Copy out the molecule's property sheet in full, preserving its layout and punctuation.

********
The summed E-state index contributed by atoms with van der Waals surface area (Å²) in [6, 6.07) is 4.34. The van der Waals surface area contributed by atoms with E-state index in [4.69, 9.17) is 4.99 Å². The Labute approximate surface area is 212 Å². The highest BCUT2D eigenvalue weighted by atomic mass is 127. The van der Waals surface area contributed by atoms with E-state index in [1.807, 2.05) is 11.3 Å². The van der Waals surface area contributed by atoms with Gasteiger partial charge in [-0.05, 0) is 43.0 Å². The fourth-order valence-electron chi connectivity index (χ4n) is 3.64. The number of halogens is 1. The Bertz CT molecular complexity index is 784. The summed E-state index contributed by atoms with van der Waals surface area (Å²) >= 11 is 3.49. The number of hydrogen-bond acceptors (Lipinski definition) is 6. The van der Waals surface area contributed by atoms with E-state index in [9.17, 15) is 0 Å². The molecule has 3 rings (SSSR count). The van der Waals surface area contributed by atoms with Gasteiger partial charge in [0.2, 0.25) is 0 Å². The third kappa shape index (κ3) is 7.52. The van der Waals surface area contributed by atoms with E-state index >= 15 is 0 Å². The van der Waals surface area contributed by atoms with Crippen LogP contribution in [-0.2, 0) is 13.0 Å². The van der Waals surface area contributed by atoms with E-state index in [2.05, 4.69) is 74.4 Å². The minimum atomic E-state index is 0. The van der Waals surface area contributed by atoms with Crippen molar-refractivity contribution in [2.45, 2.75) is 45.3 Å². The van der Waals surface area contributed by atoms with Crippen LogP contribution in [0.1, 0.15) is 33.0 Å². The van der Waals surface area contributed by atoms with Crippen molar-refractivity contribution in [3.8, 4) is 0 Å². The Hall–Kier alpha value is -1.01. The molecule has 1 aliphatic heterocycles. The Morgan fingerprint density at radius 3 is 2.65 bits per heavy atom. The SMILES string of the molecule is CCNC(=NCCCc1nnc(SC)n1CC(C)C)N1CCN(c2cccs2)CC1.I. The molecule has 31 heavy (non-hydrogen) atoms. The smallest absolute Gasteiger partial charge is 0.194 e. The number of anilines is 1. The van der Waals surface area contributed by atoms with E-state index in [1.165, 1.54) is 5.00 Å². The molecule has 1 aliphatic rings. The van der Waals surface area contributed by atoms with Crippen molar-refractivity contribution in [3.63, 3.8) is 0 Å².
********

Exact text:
The summed E-state index contributed by atoms with van der Waals surface area (Å²) in [6, 6.07) is 4.34. The van der Waals surface area contributed by atoms with E-state index in [4.69, 9.17) is 4.99 Å². The Labute approximate surface area is 212 Å². The highest BCUT2D eigenvalue weighted by atomic mass is 127. The van der Waals surface area contributed by atoms with E-state index in [1.807, 2.05) is 11.3 Å². The van der Waals surface area contributed by atoms with Gasteiger partial charge in [-0.05, 0) is 43.0 Å². The fourth-order valence-electron chi connectivity index (χ4n) is 3.64. The number of halogens is 1. The Bertz CT molecular complexity index is 784. The summed E-state index contributed by atoms with van der Waals surface area (Å²) >= 11 is 3.49. The number of hydrogen-bond acceptors (Lipinski definition) is 6. The van der Waals surface area contributed by atoms with E-state index in [9.17, 15) is 0 Å². The molecule has 3 rings (SSSR count). The van der Waals surface area contributed by atoms with Gasteiger partial charge in [0.2, 0.25) is 0 Å². The third kappa shape index (κ3) is 7.52. The van der Waals surface area contributed by atoms with E-state index >= 15 is 0 Å². The van der Waals surface area contributed by atoms with Crippen LogP contribution in [-0.2, 0) is 13.0 Å². The van der Waals surface area contributed by atoms with E-state index in [2.05, 4.69) is 74.4 Å². The minimum atomic E-state index is 0. The van der Waals surface area contributed by atoms with Crippen molar-refractivity contribution in [2.45, 2.75) is 45.3 Å². The van der Waals surface area contributed by atoms with Crippen LogP contribution in [0.1, 0.15) is 33.0 Å². The van der Waals surface area contributed by atoms with Crippen molar-refractivity contribution in [3.8, 4) is 0 Å². The Hall–Kier alpha value is -1.01. The molecule has 1 aliphatic heterocycles. The Morgan fingerprint density at radius 3 is 2.65 bits per heavy atom. The SMILES string of the molecule is CCNC(=NCCCc1nnc(SC)n1CC(C)C)N1CCN(c2cccs2)CC1.I. The molecule has 31 heavy (non-hydrogen) atoms. The smallest absolute Gasteiger partial charge is 0.194 e. The number of anilines is 1. The van der Waals surface area contributed by atoms with E-state index in [1.165, 1.54) is 5.00 Å². The molecule has 1 aliphatic rings. The van der Waals surface area contributed by atoms with Crippen molar-refractivity contribution in [3.63, 3.8) is 0 Å².